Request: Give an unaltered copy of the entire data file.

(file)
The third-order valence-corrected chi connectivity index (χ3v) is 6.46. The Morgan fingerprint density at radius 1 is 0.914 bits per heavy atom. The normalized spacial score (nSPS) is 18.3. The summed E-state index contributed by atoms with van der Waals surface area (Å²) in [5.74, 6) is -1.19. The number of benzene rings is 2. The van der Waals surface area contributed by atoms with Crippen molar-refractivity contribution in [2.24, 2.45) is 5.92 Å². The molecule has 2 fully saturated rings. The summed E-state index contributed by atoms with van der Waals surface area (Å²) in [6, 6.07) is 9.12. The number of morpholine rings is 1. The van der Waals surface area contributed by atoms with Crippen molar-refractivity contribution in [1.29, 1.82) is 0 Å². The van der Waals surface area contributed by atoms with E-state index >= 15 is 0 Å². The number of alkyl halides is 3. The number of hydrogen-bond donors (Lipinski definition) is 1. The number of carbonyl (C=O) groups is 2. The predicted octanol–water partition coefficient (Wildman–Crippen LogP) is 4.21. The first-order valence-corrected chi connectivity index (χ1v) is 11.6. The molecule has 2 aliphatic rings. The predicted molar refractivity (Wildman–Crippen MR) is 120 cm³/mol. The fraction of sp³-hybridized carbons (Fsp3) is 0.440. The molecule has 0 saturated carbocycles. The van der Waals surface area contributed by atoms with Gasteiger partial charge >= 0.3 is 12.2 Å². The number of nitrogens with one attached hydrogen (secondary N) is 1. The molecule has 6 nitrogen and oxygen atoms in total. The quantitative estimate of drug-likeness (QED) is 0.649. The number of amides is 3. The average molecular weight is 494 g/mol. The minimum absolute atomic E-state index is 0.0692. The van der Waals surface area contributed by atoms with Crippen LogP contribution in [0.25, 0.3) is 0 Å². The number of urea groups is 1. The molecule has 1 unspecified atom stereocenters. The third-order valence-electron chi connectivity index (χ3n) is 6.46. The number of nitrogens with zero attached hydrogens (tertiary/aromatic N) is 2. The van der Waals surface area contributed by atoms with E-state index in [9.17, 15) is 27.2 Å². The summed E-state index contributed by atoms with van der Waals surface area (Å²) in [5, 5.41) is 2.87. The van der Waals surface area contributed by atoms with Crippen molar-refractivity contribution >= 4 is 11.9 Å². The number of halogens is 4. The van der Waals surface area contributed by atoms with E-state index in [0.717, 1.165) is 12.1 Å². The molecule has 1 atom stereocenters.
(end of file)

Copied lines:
The third-order valence-corrected chi connectivity index (χ3v) is 6.46. The Morgan fingerprint density at radius 1 is 0.914 bits per heavy atom. The normalized spacial score (nSPS) is 18.3. The summed E-state index contributed by atoms with van der Waals surface area (Å²) in [5.74, 6) is -1.19. The number of benzene rings is 2. The van der Waals surface area contributed by atoms with Crippen molar-refractivity contribution in [2.24, 2.45) is 5.92 Å². The molecule has 2 fully saturated rings. The summed E-state index contributed by atoms with van der Waals surface area (Å²) in [6, 6.07) is 9.12. The number of morpholine rings is 1. The van der Waals surface area contributed by atoms with Crippen molar-refractivity contribution in [1.29, 1.82) is 0 Å². The van der Waals surface area contributed by atoms with E-state index >= 15 is 0 Å². The number of alkyl halides is 3. The number of hydrogen-bond donors (Lipinski definition) is 1. The number of carbonyl (C=O) groups is 2. The predicted octanol–water partition coefficient (Wildman–Crippen LogP) is 4.21. The first-order valence-corrected chi connectivity index (χ1v) is 11.6. The molecule has 2 aliphatic rings. The predicted molar refractivity (Wildman–Crippen MR) is 120 cm³/mol. The fraction of sp³-hybridized carbons (Fsp3) is 0.440. The molecule has 0 saturated carbocycles. The van der Waals surface area contributed by atoms with Gasteiger partial charge >= 0.3 is 12.2 Å². The number of nitrogens with one attached hydrogen (secondary N) is 1. The molecule has 6 nitrogen and oxygen atoms in total. The quantitative estimate of drug-likeness (QED) is 0.649. The number of amides is 3. The average molecular weight is 494 g/mol. The minimum absolute atomic E-state index is 0.0692. The van der Waals surface area contributed by atoms with Crippen LogP contribution in [0.25, 0.3) is 0 Å². The number of urea groups is 1. The molecule has 1 unspecified atom stereocenters. The third-order valence-electron chi connectivity index (χ3n) is 6.46. The number of nitrogens with zero attached hydrogens (tertiary/aromatic N) is 2. The van der Waals surface area contributed by atoms with E-state index in [9.17, 15) is 27.2 Å². The summed E-state index contributed by atoms with van der Waals surface area (Å²) in [5, 5.41) is 2.87. The van der Waals surface area contributed by atoms with Crippen molar-refractivity contribution >= 4 is 11.9 Å². The number of halogens is 4. The van der Waals surface area contributed by atoms with E-state index in [0.717, 1.165) is 12.1 Å². The molecule has 1 atom stereocenters.